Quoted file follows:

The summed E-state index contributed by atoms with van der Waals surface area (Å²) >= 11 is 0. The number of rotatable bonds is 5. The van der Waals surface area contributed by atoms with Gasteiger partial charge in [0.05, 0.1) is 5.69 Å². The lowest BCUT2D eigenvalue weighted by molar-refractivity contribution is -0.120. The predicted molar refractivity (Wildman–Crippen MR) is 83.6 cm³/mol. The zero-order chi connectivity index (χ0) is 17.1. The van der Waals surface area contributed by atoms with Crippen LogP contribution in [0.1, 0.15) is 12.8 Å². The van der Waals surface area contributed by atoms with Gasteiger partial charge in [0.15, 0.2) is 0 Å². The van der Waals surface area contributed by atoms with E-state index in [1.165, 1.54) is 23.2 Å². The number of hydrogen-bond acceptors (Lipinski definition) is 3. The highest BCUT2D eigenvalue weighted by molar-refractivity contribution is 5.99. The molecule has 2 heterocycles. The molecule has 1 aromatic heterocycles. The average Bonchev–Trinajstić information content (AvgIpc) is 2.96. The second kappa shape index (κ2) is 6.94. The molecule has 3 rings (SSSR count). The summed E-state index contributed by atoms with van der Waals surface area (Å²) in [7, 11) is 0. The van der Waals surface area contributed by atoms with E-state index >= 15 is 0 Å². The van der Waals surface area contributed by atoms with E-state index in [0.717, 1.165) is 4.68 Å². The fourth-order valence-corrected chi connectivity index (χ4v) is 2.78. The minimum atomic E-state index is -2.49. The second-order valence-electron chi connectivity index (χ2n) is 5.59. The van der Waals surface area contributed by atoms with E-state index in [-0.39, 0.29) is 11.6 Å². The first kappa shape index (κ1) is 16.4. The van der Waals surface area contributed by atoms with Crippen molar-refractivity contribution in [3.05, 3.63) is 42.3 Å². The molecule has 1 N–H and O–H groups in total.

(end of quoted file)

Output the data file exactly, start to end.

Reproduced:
The summed E-state index contributed by atoms with van der Waals surface area (Å²) >= 11 is 0. The number of rotatable bonds is 5. The van der Waals surface area contributed by atoms with Gasteiger partial charge in [0.05, 0.1) is 5.69 Å². The lowest BCUT2D eigenvalue weighted by molar-refractivity contribution is -0.120. The predicted molar refractivity (Wildman–Crippen MR) is 83.6 cm³/mol. The zero-order chi connectivity index (χ0) is 17.1. The van der Waals surface area contributed by atoms with Crippen LogP contribution in [0.1, 0.15) is 12.8 Å². The van der Waals surface area contributed by atoms with Gasteiger partial charge in [0.15, 0.2) is 0 Å². The van der Waals surface area contributed by atoms with E-state index in [1.165, 1.54) is 23.2 Å². The number of hydrogen-bond acceptors (Lipinski definition) is 3. The highest BCUT2D eigenvalue weighted by molar-refractivity contribution is 5.99. The molecule has 2 heterocycles. The molecule has 1 aromatic heterocycles. The average Bonchev–Trinajstić information content (AvgIpc) is 2.96. The second kappa shape index (κ2) is 6.94. The molecule has 3 rings (SSSR count). The summed E-state index contributed by atoms with van der Waals surface area (Å²) in [7, 11) is 0. The van der Waals surface area contributed by atoms with E-state index >= 15 is 0 Å². The van der Waals surface area contributed by atoms with E-state index in [0.717, 1.165) is 4.68 Å². The fourth-order valence-corrected chi connectivity index (χ4v) is 2.78. The minimum atomic E-state index is -2.49. The second-order valence-electron chi connectivity index (χ2n) is 5.59. The van der Waals surface area contributed by atoms with E-state index in [-0.39, 0.29) is 11.6 Å². The first kappa shape index (κ1) is 16.4. The van der Waals surface area contributed by atoms with Crippen molar-refractivity contribution in [3.05, 3.63) is 42.3 Å². The molecule has 1 N–H and O–H groups in total.